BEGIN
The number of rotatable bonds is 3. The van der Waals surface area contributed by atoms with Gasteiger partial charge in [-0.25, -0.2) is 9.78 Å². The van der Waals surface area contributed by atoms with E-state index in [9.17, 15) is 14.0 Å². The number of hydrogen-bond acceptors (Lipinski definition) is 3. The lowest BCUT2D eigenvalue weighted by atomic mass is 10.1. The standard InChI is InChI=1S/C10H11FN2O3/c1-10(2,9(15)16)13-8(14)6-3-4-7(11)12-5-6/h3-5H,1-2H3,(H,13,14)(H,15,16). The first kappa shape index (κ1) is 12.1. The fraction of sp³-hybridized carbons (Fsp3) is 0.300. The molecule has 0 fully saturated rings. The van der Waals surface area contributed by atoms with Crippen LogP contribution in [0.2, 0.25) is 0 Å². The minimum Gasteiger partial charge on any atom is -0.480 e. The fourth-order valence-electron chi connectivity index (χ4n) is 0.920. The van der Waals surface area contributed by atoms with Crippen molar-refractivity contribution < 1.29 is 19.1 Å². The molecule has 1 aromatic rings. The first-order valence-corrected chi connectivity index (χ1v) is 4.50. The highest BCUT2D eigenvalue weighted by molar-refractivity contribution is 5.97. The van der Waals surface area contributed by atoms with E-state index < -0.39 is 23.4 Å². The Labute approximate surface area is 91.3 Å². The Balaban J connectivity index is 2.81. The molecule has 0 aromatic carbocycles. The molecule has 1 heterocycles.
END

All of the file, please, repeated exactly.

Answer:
The number of rotatable bonds is 3. The van der Waals surface area contributed by atoms with Gasteiger partial charge in [-0.25, -0.2) is 9.78 Å². The van der Waals surface area contributed by atoms with E-state index in [9.17, 15) is 14.0 Å². The number of hydrogen-bond acceptors (Lipinski definition) is 3. The lowest BCUT2D eigenvalue weighted by atomic mass is 10.1. The standard InChI is InChI=1S/C10H11FN2O3/c1-10(2,9(15)16)13-8(14)6-3-4-7(11)12-5-6/h3-5H,1-2H3,(H,13,14)(H,15,16). The first kappa shape index (κ1) is 12.1. The fraction of sp³-hybridized carbons (Fsp3) is 0.300. The molecule has 0 fully saturated rings. The van der Waals surface area contributed by atoms with Crippen LogP contribution in [0.2, 0.25) is 0 Å². The minimum Gasteiger partial charge on any atom is -0.480 e. The fourth-order valence-electron chi connectivity index (χ4n) is 0.920. The van der Waals surface area contributed by atoms with Crippen molar-refractivity contribution < 1.29 is 19.1 Å². The molecule has 1 aromatic rings. The first-order valence-corrected chi connectivity index (χ1v) is 4.50. The highest BCUT2D eigenvalue weighted by molar-refractivity contribution is 5.97. The van der Waals surface area contributed by atoms with E-state index < -0.39 is 23.4 Å². The Labute approximate surface area is 91.3 Å². The Balaban J connectivity index is 2.81. The molecule has 0 aromatic carbocycles. The molecule has 1 heterocycles.